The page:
The “golden period” of roasting where the color of the once-green coffee bean changes from pale yellow to bright orange. The roasters gently heat the beans and maintain a low minute-to-minute temperature increase. It is in this stage of the roast between minutes 2 and 7 – 8 and at 230-340°F that the Polysaccharides split of into Monosaccharides (simplest form of sugar and are usually colorless, water-soluble, crystalline solids) building a foundation of simple sugars.
Between 7 and 12 minutes and 240-392°F, roasters starting to dig into the foundation of sweetness that had just built, and the beans start the Maillard reaction, which is the caramelization of those simple sugars.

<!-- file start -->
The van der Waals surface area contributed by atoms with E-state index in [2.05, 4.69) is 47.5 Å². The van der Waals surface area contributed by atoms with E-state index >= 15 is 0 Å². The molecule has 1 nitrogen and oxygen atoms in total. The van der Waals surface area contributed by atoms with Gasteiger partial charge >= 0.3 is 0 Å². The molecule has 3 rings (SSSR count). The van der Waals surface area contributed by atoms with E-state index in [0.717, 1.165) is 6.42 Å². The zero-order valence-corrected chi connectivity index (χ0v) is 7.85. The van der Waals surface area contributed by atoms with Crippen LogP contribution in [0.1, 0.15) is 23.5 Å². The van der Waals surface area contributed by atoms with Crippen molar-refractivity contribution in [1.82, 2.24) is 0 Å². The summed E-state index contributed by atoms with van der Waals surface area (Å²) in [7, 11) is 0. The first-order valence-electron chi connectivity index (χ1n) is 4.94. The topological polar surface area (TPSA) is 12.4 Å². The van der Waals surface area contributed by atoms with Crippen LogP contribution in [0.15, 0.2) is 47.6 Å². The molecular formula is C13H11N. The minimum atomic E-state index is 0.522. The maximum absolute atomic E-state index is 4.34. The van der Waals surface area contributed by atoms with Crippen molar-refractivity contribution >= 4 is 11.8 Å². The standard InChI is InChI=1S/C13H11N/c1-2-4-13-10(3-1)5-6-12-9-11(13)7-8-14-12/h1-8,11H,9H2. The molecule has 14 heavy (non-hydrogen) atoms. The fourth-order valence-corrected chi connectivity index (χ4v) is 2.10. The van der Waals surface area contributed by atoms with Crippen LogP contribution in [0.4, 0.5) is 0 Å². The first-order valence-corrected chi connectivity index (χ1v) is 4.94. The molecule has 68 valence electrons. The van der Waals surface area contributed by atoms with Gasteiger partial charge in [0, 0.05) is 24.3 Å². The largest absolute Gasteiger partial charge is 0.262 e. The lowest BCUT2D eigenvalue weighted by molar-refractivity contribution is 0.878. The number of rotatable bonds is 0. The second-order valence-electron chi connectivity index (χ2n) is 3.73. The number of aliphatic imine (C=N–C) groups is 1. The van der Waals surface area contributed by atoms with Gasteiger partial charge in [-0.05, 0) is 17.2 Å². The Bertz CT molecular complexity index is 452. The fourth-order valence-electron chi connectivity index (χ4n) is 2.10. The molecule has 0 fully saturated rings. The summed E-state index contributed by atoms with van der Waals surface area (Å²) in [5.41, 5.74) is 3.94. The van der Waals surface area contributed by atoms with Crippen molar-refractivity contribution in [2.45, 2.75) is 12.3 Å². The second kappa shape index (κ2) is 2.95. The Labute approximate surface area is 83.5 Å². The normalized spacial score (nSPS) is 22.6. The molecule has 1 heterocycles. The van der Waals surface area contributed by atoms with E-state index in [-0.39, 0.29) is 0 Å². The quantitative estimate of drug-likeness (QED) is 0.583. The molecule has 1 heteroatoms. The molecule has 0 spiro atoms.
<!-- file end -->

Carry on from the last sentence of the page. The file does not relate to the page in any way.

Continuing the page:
At the beginning of this period roasters start to apply more heat so they can stay ahead of the exothermic ( An exothermic reaction is a chemical reaction that releases energy in the form of light or heat)reactions. If the environmental temperature stays ahead of the bean temperature, they are less likely to lose the simple sugars that have developed as paralysis of the cellular structure breaks down and first crack occurs.